News tagged with microscopy

Related topics: cells

Capturing brain activity with sculpted light

Scientists at the Campus Vienna Biocenter (Austria) have found a way to overcome some of the limitations of light microscopy. Applying the new technique, they can record the activity of a worm's brain with ...

Sep 09, 2013
popularity 5 / 5 (3) | comments 0 | with audio podcast

Estimating the risk of bowel cancer

Polyps in the mucosa of the colon are a common finding during screening colonoscopies. Some sub-groups of polyps are classed as precursors of bowel cancer. Until now, it has not been possible to precisely ...

Aug 19, 2013
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Slirp effect affects sperm's swimming ability

A gene known to affect hormone action in breast and prostate cancer cells has now been proven to have an impact on male fertility, according to research by a team including cancer specialists from The University of Western ...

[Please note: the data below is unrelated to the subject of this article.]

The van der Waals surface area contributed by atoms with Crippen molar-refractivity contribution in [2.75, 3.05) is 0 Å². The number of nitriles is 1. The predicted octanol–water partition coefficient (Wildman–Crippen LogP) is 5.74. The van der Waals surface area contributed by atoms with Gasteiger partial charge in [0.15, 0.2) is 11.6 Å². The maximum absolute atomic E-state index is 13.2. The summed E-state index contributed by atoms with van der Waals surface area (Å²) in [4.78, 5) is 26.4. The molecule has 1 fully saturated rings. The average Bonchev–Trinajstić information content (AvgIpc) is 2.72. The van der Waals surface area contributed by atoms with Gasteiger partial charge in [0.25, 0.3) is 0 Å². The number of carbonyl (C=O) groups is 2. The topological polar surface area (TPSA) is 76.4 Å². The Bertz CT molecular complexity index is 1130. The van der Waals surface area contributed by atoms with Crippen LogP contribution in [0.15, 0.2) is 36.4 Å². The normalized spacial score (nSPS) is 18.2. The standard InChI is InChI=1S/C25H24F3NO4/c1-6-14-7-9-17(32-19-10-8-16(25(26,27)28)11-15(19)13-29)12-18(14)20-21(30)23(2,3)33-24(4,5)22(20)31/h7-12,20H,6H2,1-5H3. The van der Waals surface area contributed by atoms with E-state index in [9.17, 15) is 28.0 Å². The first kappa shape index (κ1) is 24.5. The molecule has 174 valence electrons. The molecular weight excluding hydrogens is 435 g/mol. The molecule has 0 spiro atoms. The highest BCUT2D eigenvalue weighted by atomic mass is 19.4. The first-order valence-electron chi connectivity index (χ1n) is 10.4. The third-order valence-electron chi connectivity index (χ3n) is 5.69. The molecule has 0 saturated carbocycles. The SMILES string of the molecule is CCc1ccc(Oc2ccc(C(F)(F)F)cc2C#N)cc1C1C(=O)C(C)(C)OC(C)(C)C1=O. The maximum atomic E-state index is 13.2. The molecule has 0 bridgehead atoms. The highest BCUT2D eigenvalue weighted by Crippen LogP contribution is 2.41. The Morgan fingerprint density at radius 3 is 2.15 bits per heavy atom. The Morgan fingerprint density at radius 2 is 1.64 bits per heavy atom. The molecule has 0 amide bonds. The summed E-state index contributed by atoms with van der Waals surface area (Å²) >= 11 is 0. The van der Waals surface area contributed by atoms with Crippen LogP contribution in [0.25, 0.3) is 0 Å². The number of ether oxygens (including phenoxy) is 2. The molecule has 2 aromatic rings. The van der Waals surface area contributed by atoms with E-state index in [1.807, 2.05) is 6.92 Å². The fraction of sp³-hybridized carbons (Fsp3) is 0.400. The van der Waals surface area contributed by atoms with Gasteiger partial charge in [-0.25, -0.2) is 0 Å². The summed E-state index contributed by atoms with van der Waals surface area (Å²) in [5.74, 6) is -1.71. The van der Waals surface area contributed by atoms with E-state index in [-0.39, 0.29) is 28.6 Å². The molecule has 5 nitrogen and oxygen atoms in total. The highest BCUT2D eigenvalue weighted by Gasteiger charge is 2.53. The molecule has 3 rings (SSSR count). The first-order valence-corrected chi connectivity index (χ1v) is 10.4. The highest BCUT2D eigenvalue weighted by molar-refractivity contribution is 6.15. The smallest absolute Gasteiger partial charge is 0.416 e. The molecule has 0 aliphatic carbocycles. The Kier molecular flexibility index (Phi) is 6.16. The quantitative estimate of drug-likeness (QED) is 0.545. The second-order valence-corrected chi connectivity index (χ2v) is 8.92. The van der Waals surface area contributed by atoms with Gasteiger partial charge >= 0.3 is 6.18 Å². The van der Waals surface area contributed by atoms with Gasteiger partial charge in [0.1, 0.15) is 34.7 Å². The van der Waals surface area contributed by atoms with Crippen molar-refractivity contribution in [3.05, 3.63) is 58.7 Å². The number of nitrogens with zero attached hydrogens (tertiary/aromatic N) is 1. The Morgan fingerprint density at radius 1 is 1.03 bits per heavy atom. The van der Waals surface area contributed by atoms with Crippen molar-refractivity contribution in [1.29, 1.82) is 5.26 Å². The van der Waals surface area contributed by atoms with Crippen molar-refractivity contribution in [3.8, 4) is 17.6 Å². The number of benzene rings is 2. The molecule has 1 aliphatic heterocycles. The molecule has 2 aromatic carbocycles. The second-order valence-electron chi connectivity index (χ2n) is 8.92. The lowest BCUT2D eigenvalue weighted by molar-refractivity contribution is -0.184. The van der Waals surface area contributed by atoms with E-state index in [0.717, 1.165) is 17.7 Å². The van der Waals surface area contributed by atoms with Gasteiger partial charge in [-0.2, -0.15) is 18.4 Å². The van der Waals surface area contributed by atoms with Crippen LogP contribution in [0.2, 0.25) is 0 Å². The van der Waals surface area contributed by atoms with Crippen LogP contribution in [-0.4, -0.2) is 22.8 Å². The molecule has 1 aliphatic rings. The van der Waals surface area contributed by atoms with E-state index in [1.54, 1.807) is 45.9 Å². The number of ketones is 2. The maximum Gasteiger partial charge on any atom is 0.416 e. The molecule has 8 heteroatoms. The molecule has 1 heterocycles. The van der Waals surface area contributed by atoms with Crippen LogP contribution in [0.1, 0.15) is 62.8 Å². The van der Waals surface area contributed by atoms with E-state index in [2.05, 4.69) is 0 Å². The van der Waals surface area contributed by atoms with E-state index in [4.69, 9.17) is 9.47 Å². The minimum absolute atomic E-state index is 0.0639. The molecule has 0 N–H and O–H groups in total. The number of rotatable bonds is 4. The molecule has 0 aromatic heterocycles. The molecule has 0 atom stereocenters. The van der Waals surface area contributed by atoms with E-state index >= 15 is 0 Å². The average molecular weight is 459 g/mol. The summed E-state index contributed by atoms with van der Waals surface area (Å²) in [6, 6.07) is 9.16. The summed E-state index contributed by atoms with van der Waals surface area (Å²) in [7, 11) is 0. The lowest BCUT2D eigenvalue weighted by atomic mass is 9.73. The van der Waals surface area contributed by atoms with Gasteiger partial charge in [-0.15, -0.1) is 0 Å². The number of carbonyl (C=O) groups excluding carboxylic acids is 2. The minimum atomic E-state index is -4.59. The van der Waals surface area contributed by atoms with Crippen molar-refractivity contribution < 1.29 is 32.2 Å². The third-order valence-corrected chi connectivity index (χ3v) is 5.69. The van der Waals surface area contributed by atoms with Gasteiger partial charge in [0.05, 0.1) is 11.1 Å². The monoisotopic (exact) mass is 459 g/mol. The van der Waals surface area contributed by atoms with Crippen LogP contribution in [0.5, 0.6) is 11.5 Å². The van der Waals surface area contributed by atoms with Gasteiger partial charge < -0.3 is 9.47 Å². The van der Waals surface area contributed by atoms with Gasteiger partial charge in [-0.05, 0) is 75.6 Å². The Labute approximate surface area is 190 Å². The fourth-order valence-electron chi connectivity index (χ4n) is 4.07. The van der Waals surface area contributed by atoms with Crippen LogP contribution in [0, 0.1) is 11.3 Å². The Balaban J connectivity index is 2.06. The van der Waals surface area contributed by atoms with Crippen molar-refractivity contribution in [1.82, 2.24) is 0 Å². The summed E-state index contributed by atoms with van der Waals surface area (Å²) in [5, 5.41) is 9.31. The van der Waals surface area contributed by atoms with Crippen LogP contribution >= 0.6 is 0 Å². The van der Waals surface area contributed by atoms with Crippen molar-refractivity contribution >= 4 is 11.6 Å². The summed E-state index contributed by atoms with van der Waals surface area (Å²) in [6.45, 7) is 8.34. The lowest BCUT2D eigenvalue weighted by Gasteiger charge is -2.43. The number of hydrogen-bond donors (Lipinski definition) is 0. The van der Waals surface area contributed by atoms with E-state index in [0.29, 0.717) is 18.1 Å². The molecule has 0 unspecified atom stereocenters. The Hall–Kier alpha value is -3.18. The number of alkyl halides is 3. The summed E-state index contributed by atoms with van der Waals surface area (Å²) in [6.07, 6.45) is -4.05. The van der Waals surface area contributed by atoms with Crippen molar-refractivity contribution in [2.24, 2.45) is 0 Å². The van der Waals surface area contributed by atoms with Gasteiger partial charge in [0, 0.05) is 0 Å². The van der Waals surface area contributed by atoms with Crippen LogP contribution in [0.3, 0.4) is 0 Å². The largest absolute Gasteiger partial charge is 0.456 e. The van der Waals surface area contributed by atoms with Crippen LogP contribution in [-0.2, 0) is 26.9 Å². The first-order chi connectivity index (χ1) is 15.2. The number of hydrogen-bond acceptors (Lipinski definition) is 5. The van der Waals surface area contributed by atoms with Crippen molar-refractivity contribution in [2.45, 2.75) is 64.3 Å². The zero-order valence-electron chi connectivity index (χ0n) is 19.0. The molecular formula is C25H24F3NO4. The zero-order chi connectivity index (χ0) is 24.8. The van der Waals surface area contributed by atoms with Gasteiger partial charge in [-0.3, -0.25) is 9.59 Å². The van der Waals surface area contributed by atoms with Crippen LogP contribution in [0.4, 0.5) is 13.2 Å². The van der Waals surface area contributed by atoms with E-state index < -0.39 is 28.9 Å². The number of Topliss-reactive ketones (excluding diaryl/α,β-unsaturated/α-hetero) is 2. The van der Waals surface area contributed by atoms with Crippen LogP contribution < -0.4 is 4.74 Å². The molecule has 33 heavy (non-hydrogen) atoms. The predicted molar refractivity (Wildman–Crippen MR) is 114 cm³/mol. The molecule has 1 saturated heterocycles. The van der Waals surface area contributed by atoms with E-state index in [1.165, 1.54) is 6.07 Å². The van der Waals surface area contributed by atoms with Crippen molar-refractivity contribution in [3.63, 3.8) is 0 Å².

Aug 16, 2013
popularity not rated yet | comments 0 | with audio podcast

Seeing the brain at greater depth

Brain tissue is opaque, so classical microscopy methods require slicing the brain into ultra-thin slivers to allow light to shine through. Techniques have been developed to enhance brain tissue transparency, ...

Aug 09, 2013
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Microscopy

Microscopy is the technical field of using microscopes to view samples or objects. There are three well-known branches of microscopy, optical, electron and scanning probe microscopy.

Optical and electron microscopy involve the diffraction, reflection, or refraction of electromagnetic radiation/electron beam interacting with the subject of study, and the subsequent collection of this scattered radiation in order to build up an image. This process may be carried out by wide-field irradiation of the sample (for example standard light microscopy and transmission electron microscopy) or by scanning of a fine beam over the sample (for example confocal laser scanning microscopy and scanning electron microscopy). Scanning probe microscopy involves the interaction of a scanning probe with the surface or object of interest. The development of microscopy revolutionized biology and remains an essential tool in that science, along with many others including materials science and numerous engineering disciplines.

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